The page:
Church Uses Water Sprinklers To Deter Homeless People, Then Says It Was Just A "Misunderstanding"

It's bad enough when businesses employ tactics to drive homeless people away, but now a San Francisco church that sprayed water on homeless people who sought shelter there, is apologizing, The Guardian reported. Homeless people who tried to take refuge in alcove areas around the church's entrance reported being doused with water, which sprayed on regular intervals from the church's automatic sprinkler system, leaving them and their belongings drenched, according to The Guardian.

According to a statement from the diocese, the sprinklers were installed two years ago, and the church says it informed people regularly sleeping there what was going on. Diocese spokesman Larry Kamer said in the statement that the sprinklers were needed to keep the area free of clutter and trash, including needles and feces, which collected there on a regular basis. Kamer said the sprinklers had the opposite effect of what the diocese intended.

The idea was not to remove those persons, but to encourage them to relocate to other areas of the cathedral which are protected and safer.

The sprinkler system looks like little more than holes in the roof of the structure, according to The San Francisco Chronicle, so it's easy to see why someone who didn't know they were there would have missed them.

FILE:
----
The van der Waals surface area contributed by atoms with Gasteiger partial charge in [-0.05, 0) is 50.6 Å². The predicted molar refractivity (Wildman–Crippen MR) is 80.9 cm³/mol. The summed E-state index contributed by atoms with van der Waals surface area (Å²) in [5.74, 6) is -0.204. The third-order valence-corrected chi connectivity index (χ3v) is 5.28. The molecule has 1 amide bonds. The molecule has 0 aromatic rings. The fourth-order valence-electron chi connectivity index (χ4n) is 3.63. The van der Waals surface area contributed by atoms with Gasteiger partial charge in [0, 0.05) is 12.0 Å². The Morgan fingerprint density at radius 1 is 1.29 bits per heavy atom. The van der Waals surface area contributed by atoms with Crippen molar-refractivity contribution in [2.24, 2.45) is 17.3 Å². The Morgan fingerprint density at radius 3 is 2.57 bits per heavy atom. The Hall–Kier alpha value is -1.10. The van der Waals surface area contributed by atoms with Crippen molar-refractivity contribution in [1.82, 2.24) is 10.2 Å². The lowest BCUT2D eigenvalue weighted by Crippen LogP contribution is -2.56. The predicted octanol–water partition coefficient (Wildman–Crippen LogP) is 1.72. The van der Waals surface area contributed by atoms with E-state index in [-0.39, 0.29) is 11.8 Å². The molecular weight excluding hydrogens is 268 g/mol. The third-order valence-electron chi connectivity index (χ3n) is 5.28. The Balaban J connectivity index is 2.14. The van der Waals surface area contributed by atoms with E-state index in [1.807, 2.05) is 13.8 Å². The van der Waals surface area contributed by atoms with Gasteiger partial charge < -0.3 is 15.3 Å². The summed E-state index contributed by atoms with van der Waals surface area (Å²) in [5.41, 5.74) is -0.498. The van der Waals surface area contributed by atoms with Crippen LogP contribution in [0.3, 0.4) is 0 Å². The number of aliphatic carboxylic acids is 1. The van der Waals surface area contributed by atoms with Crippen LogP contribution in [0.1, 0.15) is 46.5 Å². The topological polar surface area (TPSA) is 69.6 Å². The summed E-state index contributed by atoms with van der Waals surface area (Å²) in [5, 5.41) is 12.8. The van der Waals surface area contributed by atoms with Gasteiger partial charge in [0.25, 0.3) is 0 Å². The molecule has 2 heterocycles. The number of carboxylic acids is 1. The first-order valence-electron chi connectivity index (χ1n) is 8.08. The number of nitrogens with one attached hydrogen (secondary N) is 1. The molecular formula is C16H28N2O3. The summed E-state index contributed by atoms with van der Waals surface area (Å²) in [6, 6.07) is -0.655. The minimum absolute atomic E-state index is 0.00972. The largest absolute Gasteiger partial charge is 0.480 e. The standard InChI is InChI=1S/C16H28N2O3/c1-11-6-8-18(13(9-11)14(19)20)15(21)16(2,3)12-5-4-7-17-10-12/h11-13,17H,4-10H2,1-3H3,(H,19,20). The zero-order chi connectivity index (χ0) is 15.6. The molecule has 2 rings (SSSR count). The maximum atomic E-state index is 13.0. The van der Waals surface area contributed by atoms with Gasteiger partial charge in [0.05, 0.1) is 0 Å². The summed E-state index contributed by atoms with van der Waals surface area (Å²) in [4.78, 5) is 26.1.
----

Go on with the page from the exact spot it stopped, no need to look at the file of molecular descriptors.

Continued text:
Designing structures to discourage homeless people from sleeping or gathering outside businesses is a relatively new idea, but unfortunately is gaining in popularity among those who would prefer not to see the homeless (rather than, you know, do something to try and help them). Remember the apartment complex with the anti-homeless metal spikes in its entryway? Sadly, not an uncommon occurrence.

St. Mary's said it was removing the sprinkler system, which, acccording to The Chronicle, had been installed without the proper permits, earning the church a citation from the city's building department.

To be fair, the church's statement contains profuse apologies, and it says while their intentions were misunderstood, the method was "ill-conceived." Still, there were those who were skeptical of the church's handling of the situation. Paul Boden, an advocate for San Francisco's homeless community, told The Chronicle it was "trickle-down economics from the head of a sprinkler."